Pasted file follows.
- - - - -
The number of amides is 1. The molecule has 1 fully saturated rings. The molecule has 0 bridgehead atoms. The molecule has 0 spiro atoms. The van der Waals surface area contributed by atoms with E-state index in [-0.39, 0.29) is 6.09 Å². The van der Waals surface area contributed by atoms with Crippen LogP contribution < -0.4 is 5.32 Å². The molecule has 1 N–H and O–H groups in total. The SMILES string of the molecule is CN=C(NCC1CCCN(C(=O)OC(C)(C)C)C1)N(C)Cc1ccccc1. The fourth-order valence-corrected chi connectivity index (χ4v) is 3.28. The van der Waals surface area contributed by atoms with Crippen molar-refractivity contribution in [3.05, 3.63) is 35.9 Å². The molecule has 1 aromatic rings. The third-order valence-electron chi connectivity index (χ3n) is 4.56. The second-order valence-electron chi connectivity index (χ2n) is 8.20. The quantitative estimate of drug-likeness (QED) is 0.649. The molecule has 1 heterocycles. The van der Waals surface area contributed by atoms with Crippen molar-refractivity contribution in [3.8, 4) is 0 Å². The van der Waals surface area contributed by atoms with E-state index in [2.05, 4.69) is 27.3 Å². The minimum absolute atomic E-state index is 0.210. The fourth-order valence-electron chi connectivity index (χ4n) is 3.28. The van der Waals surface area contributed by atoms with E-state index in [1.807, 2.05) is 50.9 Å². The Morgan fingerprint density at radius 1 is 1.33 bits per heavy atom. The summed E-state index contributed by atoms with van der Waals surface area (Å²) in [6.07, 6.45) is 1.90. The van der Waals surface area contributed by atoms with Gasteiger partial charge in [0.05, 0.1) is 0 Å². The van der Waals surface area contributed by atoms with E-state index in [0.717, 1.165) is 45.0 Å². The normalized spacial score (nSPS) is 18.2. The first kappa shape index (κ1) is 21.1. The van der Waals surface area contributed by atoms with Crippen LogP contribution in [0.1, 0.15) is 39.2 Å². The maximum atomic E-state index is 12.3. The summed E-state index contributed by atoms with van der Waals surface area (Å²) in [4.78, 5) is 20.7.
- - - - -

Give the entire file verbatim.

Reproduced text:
The number of amides is 1. The molecule has 1 fully saturated rings. The molecule has 0 bridgehead atoms. The molecule has 0 spiro atoms. The van der Waals surface area contributed by atoms with E-state index in [-0.39, 0.29) is 6.09 Å². The van der Waals surface area contributed by atoms with Crippen LogP contribution < -0.4 is 5.32 Å². The molecule has 1 N–H and O–H groups in total. The SMILES string of the molecule is CN=C(NCC1CCCN(C(=O)OC(C)(C)C)C1)N(C)Cc1ccccc1. The fourth-order valence-corrected chi connectivity index (χ4v) is 3.28. The van der Waals surface area contributed by atoms with Crippen molar-refractivity contribution in [3.05, 3.63) is 35.9 Å². The molecule has 1 aromatic rings. The third-order valence-electron chi connectivity index (χ3n) is 4.56. The second-order valence-electron chi connectivity index (χ2n) is 8.20. The quantitative estimate of drug-likeness (QED) is 0.649. The molecule has 1 heterocycles. The van der Waals surface area contributed by atoms with Crippen molar-refractivity contribution in [3.8, 4) is 0 Å². The van der Waals surface area contributed by atoms with E-state index in [2.05, 4.69) is 27.3 Å². The minimum absolute atomic E-state index is 0.210. The fourth-order valence-electron chi connectivity index (χ4n) is 3.28. The van der Waals surface area contributed by atoms with E-state index in [1.807, 2.05) is 50.9 Å². The Morgan fingerprint density at radius 1 is 1.33 bits per heavy atom. The summed E-state index contributed by atoms with van der Waals surface area (Å²) in [6.07, 6.45) is 1.90. The van der Waals surface area contributed by atoms with Gasteiger partial charge in [0.05, 0.1) is 0 Å². The van der Waals surface area contributed by atoms with E-state index in [0.717, 1.165) is 45.0 Å². The normalized spacial score (nSPS) is 18.2. The first kappa shape index (κ1) is 21.1. The van der Waals surface area contributed by atoms with Crippen LogP contribution in [0.1, 0.15) is 39.2 Å². The maximum atomic E-state index is 12.3. The summed E-state index contributed by atoms with van der Waals surface area (Å²) in [4.78, 5) is 20.7.